But climatic and agricultural issues aside, I strongly suspect that the main driver of LP positive selection, were goats, because these and their dairy produce were almost certainly available for almost everyone and, in the Metal Ages, the vast majority of people were farmers, often rather poor peasants who had to rely on their goats for survival, very especially in the bad times.
I really do not see any other explanation that fits the data.

PS- This social inequality & goats argument makes sense assuming that the positive selection theory is correct. However before I fully embrace it, I would need a half-decent sample of aDNA sequences from the Atlantic areas of Europe, notably Britain & Ireland, the Basque Country & SW France and mainland Scandinavia, where the T allele peaks. I say because what we find in some Chalcolithic sites, notably in the Basque Country, rather strongly suggests that there was already a TT population somewhere and we have not yet found it. So maybe some of the premises of the positive selection theory are not as sound as I said above – but we do not know yet.


13 responses to “Is the ability to digest milk in Europeans caused by ancient social inequality?

  1. Grey

    January 27, 2014 at 3:36 pm

    There's two arguments really
    1) Does Funnelbeaker represent a transition from forager -> shifting agriculture forager/herder which led to a population expansion among the native foragers along the Atlantic coast and Northwest

    2) Is that responsible/connected to the strong selection for LP in that region.

    The two arguments are separate but i have a bad habit of arguing them together.

    I agree the dietary mechanism is likely to be bowls of milk + grown/foraged grains, berries, nuts, acorns etc i.e. a porridge/muesli type staple in the diet but did Funnelbeaker use cow's milk or goat's?

    Regardless of LP if Funnelbeaker was a transition from forager/fisher -> shifting agriculture forager/herder then there ought to be a population expansion and bottleneck in I1 around 6000 BP.

  2. Maju

    January 27, 2014 at 9:02 pm

    Funnelbeaker can only explain changes in Northern Europe senso stricto (Denmark and surroundings), having no influence further West (also further South it includes many different cultures of various origins: Danubian, early Kurgan, etc. – so I'm wary to identify it as a simple unity) Do you know if the ancient Megalithic farmers from SW Sweden (who were likely connected to Danish TRBK) had the T allele?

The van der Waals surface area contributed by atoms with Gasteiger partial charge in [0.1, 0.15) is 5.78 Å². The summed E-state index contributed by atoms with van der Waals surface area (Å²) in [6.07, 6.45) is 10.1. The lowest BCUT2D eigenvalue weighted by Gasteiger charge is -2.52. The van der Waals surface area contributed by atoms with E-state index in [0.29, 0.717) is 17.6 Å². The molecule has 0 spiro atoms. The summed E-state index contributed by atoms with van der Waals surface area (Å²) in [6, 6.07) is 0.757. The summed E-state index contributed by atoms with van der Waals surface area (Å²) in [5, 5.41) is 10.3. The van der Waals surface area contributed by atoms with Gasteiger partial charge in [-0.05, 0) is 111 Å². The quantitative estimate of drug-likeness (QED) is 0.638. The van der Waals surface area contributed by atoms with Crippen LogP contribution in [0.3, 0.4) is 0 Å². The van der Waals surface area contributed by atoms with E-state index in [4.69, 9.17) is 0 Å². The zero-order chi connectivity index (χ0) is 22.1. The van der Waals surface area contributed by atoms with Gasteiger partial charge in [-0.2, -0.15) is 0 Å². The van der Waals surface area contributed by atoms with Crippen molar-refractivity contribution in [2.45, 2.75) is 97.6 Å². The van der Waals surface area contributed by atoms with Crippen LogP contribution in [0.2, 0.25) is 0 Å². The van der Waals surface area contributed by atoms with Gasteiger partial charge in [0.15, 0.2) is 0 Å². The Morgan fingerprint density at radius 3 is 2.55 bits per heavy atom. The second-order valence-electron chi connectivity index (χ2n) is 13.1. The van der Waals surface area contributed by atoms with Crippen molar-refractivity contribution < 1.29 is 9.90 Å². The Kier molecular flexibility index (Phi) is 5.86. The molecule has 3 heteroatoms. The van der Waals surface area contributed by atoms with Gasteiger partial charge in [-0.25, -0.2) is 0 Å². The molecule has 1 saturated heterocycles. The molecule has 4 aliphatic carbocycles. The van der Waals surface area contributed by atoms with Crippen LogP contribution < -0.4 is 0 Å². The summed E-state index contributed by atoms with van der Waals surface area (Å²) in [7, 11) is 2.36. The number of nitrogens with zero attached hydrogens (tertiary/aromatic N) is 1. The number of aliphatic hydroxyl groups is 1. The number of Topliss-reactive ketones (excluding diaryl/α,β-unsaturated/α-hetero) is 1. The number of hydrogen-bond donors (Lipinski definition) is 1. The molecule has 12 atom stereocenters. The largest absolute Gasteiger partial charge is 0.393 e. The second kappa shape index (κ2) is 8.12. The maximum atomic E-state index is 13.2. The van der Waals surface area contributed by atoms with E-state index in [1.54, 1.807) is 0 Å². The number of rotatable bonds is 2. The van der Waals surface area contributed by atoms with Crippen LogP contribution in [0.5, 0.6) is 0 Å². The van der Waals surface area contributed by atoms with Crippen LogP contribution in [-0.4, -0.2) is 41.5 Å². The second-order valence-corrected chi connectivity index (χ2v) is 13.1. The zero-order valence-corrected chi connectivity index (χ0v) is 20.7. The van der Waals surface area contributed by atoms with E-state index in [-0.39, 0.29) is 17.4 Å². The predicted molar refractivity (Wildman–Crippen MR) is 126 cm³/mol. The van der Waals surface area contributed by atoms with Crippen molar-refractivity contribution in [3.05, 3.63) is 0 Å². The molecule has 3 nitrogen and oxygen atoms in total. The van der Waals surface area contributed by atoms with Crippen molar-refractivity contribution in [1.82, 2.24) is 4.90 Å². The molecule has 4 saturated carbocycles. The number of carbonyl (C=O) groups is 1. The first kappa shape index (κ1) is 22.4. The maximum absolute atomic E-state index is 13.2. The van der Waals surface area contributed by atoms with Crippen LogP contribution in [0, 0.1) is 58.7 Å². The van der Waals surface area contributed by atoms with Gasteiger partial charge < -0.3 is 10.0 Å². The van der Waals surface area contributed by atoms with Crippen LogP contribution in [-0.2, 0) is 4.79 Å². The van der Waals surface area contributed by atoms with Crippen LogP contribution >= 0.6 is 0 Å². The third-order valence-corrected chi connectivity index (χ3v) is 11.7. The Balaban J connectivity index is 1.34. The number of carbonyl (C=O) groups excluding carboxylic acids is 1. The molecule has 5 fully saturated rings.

“… but did Funnelbeaker use cow's milk or goat's?”

    Plausibly both. I see no reason why they would not have goats, being so versatile and productive, able even to forage in the forests. All cultures of Europe had all or nearly all kinds of food resources, my hypothesis goes rather in the line of how much people did each kind of resource feed, especially considering growing inequality and resource accumulation by the elite few?

    As the Mexican song says: “las penas y las vaquitas se van por la misma senda, las penas son de nosotros, las vaquitas son ajenas” (“the pains and the cows leave by the same road, the pains belong to us, the cows to others”). Cattle has “always” been a measure of wealth in some languages both terms get confused (for example in Basque abere=cattle or livestock, aberastasun=wealth, lit. “cattledom” or “cattleness”, aberats=rich), so I'm guessing that only goats among milk-producing animals could feed the masses in order to cause such a massive sweep, especially if this happened when class stratification was already established, as it seems.

    I'm anyhow split between the two logical paths: (partial) replacement (assuming a very ancient Atlantic TT population) or positive selection, which almost necessarily must be because of a “cheap” dairy animal, not a costly one, or maybe both. Ancient DNA is not sufficiently informative yet on this issue.

  3. Grey

    January 27, 2014 at 11:12 pm

    “Funnelbeaker can only explain changes in Northern Europe senso stricto”

    Yes. I'm focused on TRB for proving a model – the possibility of a forager -> forager/herder transition at the edge of a full farmer region. If correct, then similar events might also be possible even if with a different mechanism.

    “I see no reason why they would not have goats”

    Yes, i got a bit fixated on the cows. The LP part doesn't have to be connected to the forager->herder transition part at all.

  4. eurologist

    January 28, 2014 at 12:46 pm

    “Because for all we know from the Middle Ages, a period very similar in many aspects to the Metal Ages, it were goats and not cows the main providers of milk.”

    But that is not true for all of Europe. Much of Northern Europe's and North-Central Europe's medieval agriculture was clearly cattle-centric, with few goats, and a lot more sheep than goats. There is an ancient cattle path going from (now) Denmark south and west, where surplus cattle were driven to Frisia for fattening on the endless coastal grasslands. Also, the Angles, Saxon, and Frisians taking advantage of the Roman withdrawal on the Isles brought with them cattle, whereas the locals withdrew with sheep to the mountains or became your second class citizen but left little genetic legacy in the lowlands. And those things didn't change much during the second half of medieval times: even under the feudal/ manorialism system, locally, cattle were the most important and fully taken care of by the peasants (on the serf or completely independent on free peasant land).

    So, any explanation of the extremely wide spread of LP needs to take these huge geographical differences into consideration.

    “It is crucial to understand that only if milk was a key survival staple, LP would have become fixated. Otherwise people would have preferred alternative foods and survived in similar shape, so positive selection would never have happened at this locus”